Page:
I hate to go on about Jeremy Corbyn, I really do, but his public performances as leader of the Labour Party over the past two days invite ridicule, even opprobrium.
First, he announces his shadow cabinet. The good news, if you were confidently expecting a panel in which the female gender featured prominently, is that half the positions went to women. The bad news is that none of them was a senior position. Should Labour win a general election tomorrow – admittedly an unlikely prospect on various levels – the Chancellor of the Exchequer would be a chap, actually one of Jeremy’s Trotskyist pals. Likewise given to males were the post of Deputy Leadership and the briefs for Home Secretary, Foreign Secretary and Defence Secretary. Women, it is true, received Health and Education, but then nursing and teaching are almost reserved occupations for the ladies.
Then he shows up at St. Paul’s cathedral for a service commemorating the seventy-fifth anniversary commemorating the Battle of Britain looking like an absent-minded teacher of English literature who’s got out of bed late, dressed in the first things that came out of the wardrobe, and rushed into church with seconds to spare. “Sorry, I couldn’t find my bicycle clips.” His jacket and trousers don’t match and his top shirt button is left undone. During the service, he’s photographed among the great and the good standing silently while the national anthem is sung.
To finish off what he probably regards as a perfect day, he shows up at the Trades Union Congress in Brighton and gives a rambling, almost incoherent speech. It is delivered deadpan. Where is the emotion, the indignant fervour? Where, even, is wit? He was in a comfortable environment, his listeners all fellow-travellers on the revolutionary road, but even they could only muster a polite round of applause. Okay, there were a few cheers, but they seemed no more than the mechanical plaudits of the delegated who have been prodded by stewards to get to their feet and put on a decent show for the cameras.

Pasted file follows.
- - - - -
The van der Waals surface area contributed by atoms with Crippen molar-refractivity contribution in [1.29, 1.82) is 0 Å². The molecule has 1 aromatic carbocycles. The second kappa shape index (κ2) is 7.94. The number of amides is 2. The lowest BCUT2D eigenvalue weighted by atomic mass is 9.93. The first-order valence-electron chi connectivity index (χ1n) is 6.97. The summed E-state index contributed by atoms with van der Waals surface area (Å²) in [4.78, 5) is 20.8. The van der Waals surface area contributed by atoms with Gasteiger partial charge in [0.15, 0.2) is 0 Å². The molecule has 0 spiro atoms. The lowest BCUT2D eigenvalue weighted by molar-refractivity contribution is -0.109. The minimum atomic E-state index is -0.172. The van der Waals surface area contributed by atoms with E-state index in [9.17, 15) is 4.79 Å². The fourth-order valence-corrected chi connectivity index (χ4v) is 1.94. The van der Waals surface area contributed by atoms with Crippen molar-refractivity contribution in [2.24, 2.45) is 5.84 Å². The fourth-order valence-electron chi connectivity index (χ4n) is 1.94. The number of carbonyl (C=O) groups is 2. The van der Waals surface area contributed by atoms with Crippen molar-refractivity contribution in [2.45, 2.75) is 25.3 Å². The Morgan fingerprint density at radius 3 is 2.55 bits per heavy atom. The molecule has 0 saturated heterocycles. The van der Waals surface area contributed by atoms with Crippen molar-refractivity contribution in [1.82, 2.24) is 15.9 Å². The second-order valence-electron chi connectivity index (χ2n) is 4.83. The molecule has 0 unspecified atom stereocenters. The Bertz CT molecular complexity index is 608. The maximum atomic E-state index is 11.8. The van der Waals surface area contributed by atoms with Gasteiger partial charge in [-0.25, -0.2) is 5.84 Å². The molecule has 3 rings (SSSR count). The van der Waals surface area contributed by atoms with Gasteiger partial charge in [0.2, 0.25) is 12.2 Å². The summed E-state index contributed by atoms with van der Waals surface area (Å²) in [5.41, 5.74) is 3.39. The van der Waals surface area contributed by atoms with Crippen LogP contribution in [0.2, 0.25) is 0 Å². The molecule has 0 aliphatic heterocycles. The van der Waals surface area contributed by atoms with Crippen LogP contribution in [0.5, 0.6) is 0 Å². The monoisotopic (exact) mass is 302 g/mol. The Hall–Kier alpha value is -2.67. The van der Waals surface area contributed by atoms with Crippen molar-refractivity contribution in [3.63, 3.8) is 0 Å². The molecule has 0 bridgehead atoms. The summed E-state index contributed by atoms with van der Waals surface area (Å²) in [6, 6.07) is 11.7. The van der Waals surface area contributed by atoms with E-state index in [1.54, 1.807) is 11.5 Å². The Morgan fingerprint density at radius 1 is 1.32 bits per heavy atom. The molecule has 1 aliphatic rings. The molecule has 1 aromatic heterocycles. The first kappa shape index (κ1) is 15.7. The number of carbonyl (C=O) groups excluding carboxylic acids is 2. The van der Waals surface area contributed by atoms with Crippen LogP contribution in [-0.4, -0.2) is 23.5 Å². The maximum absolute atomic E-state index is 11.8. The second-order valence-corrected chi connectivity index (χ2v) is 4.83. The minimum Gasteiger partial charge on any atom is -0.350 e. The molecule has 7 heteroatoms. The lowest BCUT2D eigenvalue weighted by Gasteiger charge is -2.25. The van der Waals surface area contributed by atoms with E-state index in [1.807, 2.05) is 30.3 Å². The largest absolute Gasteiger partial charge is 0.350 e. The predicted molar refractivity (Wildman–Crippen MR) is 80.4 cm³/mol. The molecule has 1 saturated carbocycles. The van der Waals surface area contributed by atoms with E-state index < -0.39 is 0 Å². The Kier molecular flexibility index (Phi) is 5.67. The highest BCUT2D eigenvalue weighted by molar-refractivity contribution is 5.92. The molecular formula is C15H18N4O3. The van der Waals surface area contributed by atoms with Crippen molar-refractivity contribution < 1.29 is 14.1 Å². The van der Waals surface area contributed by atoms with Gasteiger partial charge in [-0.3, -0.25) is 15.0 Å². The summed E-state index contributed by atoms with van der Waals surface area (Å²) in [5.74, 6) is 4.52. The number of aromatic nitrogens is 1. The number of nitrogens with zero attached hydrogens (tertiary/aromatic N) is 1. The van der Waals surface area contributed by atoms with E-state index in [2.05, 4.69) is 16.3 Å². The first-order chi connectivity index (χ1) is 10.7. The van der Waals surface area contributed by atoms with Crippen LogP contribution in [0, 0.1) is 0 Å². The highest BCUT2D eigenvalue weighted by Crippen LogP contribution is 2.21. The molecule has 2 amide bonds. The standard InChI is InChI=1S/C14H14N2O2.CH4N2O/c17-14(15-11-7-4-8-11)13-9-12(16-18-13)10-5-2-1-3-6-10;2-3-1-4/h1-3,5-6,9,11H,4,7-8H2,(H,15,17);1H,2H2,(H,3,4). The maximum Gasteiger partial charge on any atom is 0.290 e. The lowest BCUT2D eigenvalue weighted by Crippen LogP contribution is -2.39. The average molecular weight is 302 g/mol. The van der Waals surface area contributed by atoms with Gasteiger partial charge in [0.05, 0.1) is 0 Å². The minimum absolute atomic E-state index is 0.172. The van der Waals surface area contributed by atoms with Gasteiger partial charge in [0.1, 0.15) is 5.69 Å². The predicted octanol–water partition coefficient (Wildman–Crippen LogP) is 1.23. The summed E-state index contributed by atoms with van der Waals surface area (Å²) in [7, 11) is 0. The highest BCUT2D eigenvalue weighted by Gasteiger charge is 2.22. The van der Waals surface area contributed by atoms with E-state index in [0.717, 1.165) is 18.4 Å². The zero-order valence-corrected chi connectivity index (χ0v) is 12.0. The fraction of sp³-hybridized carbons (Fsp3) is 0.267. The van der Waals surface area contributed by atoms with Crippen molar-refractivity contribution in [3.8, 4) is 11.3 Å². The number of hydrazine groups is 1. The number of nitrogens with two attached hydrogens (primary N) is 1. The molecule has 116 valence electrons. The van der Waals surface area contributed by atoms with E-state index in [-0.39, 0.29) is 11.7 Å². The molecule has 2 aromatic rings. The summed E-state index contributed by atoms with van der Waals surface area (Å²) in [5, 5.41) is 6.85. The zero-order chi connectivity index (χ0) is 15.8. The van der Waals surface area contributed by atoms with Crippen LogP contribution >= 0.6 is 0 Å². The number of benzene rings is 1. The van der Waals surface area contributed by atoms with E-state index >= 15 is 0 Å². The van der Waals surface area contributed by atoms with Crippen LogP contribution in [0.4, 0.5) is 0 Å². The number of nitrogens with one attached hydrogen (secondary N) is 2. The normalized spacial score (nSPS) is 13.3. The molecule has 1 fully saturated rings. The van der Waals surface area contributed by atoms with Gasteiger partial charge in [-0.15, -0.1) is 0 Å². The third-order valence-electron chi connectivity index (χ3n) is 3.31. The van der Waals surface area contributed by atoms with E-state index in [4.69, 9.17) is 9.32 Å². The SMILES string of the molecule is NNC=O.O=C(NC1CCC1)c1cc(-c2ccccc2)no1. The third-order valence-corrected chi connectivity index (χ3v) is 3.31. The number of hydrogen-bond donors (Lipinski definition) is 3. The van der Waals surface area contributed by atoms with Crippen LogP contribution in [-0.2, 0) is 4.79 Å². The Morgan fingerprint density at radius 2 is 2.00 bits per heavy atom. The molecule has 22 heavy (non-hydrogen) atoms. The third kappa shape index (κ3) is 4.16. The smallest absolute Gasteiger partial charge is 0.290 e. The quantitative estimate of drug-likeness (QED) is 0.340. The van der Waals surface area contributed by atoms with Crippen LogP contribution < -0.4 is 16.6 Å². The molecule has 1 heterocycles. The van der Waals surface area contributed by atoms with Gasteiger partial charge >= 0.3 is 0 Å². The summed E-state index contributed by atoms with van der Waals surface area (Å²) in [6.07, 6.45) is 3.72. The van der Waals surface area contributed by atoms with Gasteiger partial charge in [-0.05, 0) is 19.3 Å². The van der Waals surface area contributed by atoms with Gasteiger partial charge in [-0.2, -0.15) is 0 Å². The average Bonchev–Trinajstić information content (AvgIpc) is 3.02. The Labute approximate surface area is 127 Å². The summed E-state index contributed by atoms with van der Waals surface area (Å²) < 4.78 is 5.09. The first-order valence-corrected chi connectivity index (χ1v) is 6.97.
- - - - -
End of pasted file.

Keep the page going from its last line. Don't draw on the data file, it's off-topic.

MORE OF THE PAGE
The man seems to revel in his image of a dishevelled substitute teacher, and he has all the charisma to go with the part. When he stands up to speak, he generates all the excitement of a pupil forced to read an extract from the Iliad to the class as a punishment.
You may agree with his policies – even I can’t fundamentally argue with some of them – but still object to his calculated, crumpled, ice-cold intellectual style. I have already bemoaned the evident lack of humour. There doesn’t seem to be much warmth, either.
The man may have integrity, but it is the sincerity of a man who has been programmed. He is a political automaton, a Westminster manifestation of a Dalek. The political positions come out of his mouth as if they were entered by technicians at keyboards. They lack any shading. Peace on earth equals good. Armed forces equals bad. Wealth must be abolished. Poverty must be eliminated. Russia must be trusted. Israel must be punished.
He’s almost, dare I say it of a committed atheist, almost Christ-like – without the sponsorship of course – and we know how that campaign ended.
On that blasphemous note, I promise not to write a Jeremy piece for at least a month.